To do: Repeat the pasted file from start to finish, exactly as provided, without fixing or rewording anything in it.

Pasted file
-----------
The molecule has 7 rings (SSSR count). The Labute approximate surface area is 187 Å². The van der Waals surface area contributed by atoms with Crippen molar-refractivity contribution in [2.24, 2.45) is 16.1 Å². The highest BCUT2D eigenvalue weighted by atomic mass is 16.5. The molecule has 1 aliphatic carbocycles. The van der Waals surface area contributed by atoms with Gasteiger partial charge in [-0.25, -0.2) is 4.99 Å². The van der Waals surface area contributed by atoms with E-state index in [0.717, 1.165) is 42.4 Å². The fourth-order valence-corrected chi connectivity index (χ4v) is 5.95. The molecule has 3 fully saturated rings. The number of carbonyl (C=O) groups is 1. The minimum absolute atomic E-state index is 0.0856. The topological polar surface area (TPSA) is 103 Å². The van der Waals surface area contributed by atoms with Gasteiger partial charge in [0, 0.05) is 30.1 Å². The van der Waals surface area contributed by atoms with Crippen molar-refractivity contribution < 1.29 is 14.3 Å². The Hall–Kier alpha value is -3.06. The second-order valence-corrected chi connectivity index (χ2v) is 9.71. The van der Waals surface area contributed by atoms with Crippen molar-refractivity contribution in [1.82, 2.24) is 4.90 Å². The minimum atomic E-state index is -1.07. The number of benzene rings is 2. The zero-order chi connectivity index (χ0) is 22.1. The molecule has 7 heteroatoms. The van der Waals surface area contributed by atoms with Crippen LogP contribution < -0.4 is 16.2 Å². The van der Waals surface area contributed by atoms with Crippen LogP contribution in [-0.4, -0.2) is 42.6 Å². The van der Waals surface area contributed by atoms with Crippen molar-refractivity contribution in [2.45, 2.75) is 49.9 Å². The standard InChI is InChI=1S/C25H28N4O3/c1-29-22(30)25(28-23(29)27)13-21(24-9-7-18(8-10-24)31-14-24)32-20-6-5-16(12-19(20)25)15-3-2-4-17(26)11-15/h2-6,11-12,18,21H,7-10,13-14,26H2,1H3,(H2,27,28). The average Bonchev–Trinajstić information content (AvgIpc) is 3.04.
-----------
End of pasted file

The molecule has 7 rings (SSSR count). The Labute approximate surface area is 187 Å². The van der Waals surface area contributed by atoms with Crippen molar-refractivity contribution in [2.24, 2.45) is 16.1 Å². The highest BCUT2D eigenvalue weighted by atomic mass is 16.5. The molecule has 1 aliphatic carbocycles. The van der Waals surface area contributed by atoms with Gasteiger partial charge in [-0.25, -0.2) is 4.99 Å². The van der Waals surface area contributed by atoms with E-state index in [0.717, 1.165) is 42.4 Å². The fourth-order valence-corrected chi connectivity index (χ4v) is 5.95. The molecule has 3 fully saturated rings. The number of carbonyl (C=O) groups is 1. The minimum absolute atomic E-state index is 0.0856. The topological polar surface area (TPSA) is 103 Å². The van der Waals surface area contributed by atoms with Gasteiger partial charge in [0, 0.05) is 30.1 Å². The van der Waals surface area contributed by atoms with Crippen molar-refractivity contribution < 1.29 is 14.3 Å². The Hall–Kier alpha value is -3.06. The second-order valence-corrected chi connectivity index (χ2v) is 9.71. The van der Waals surface area contributed by atoms with Crippen molar-refractivity contribution in [1.82, 2.24) is 4.90 Å². The minimum atomic E-state index is -1.07. The number of benzene rings is 2. The zero-order chi connectivity index (χ0) is 22.1. The molecule has 7 heteroatoms. The van der Waals surface area contributed by atoms with Crippen LogP contribution < -0.4 is 16.2 Å². The van der Waals surface area contributed by atoms with Crippen LogP contribution in [-0.4, -0.2) is 42.6 Å². The van der Waals surface area contributed by atoms with Crippen molar-refractivity contribution in [2.45, 2.75) is 49.9 Å². The standard InChI is InChI=1S/C25H28N4O3/c1-29-22(30)25(28-23(29)27)13-21(24-9-7-18(8-10-24)31-14-24)32-20-6-5-16(12-19(20)25)15-3-2-4-17(26)11-15/h2-6,11-12,18,21H,7-10,13-14,26H2,1H3,(H2,27,28). The average Bonchev–Trinajstić information content (AvgIpc) is 3.04.